Baddie Winkle is the 87-year-old viral sensation walking the red carpet with Miley Cyrus – here she goes head-to-head with reality artist Signe Pierce to discuss ageing disgracefully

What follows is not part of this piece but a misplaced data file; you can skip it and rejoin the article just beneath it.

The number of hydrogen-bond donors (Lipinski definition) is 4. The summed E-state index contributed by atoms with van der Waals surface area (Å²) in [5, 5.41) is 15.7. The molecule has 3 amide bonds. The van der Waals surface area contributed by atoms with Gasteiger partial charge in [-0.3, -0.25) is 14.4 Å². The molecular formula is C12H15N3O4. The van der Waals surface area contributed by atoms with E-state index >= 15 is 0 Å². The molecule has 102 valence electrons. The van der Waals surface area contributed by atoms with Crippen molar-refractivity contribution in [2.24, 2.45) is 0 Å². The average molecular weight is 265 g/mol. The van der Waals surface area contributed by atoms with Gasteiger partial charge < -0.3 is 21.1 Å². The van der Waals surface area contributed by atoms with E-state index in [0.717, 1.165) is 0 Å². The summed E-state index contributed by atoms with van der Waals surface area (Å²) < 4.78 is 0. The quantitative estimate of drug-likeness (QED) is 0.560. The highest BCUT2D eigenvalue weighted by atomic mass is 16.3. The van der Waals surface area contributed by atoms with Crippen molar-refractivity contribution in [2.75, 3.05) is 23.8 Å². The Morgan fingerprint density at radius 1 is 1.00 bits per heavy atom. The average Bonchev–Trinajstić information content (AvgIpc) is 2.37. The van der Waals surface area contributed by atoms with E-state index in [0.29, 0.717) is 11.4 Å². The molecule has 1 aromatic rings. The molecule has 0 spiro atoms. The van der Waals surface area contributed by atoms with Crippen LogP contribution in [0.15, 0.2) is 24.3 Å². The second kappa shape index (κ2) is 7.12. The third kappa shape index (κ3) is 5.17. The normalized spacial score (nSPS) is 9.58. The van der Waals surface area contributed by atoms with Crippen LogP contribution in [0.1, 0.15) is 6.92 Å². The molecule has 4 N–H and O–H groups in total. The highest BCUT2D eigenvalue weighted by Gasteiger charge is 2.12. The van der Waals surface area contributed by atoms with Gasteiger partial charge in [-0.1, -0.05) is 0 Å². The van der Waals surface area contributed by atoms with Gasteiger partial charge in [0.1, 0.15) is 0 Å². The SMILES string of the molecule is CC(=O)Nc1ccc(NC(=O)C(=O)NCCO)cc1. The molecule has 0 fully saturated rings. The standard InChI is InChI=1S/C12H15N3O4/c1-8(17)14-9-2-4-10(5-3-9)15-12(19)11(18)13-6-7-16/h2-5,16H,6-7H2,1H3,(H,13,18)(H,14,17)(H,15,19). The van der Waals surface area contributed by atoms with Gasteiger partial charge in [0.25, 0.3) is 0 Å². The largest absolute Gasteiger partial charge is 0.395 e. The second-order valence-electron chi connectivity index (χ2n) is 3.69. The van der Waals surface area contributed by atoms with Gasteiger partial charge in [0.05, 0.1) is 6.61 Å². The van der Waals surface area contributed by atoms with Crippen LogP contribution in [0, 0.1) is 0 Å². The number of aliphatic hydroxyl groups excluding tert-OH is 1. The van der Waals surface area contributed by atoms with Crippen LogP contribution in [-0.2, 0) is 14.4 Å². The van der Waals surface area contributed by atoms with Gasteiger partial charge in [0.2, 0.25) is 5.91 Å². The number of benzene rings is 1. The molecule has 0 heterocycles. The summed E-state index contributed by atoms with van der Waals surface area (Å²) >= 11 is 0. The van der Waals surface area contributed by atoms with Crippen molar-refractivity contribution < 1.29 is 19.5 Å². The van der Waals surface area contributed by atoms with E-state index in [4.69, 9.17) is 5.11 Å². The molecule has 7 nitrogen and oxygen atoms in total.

A pensioner with a penchant for streetwear, Instagram sensation Baddie Winkle might look like a novelty act on paper – or rather, on screen – but underneath the cloak of Instagratification, there is a human being with a hidden message. One year on from her social media debut, Winkle is everywhere. With more than 1.7 million followers, she’s transformed herself to become an international fixture of pop culture and an unlikely fashion muse. I’ve always been interested in the idea that we can live out multiple lives and identities within one body, and after having the opportunity to spend a few hours with Ms Helen Van ‘Baddie’ Winkle, I’m convinced that this inspiring and enigmatic woman’s purpose carries far greater weight than that of your average meme. The Baddie Winkle identity speaks more to the power of overcoming stale ageist expectations than it does to promoting the latest streetwear brand. With the curatorial guidance of her great-granddaughter, 19-year-old Kennedy Lewis, Winkle has made use of a unique, reverse-mentor/protege dynamic to craft a funny, irreverent persona.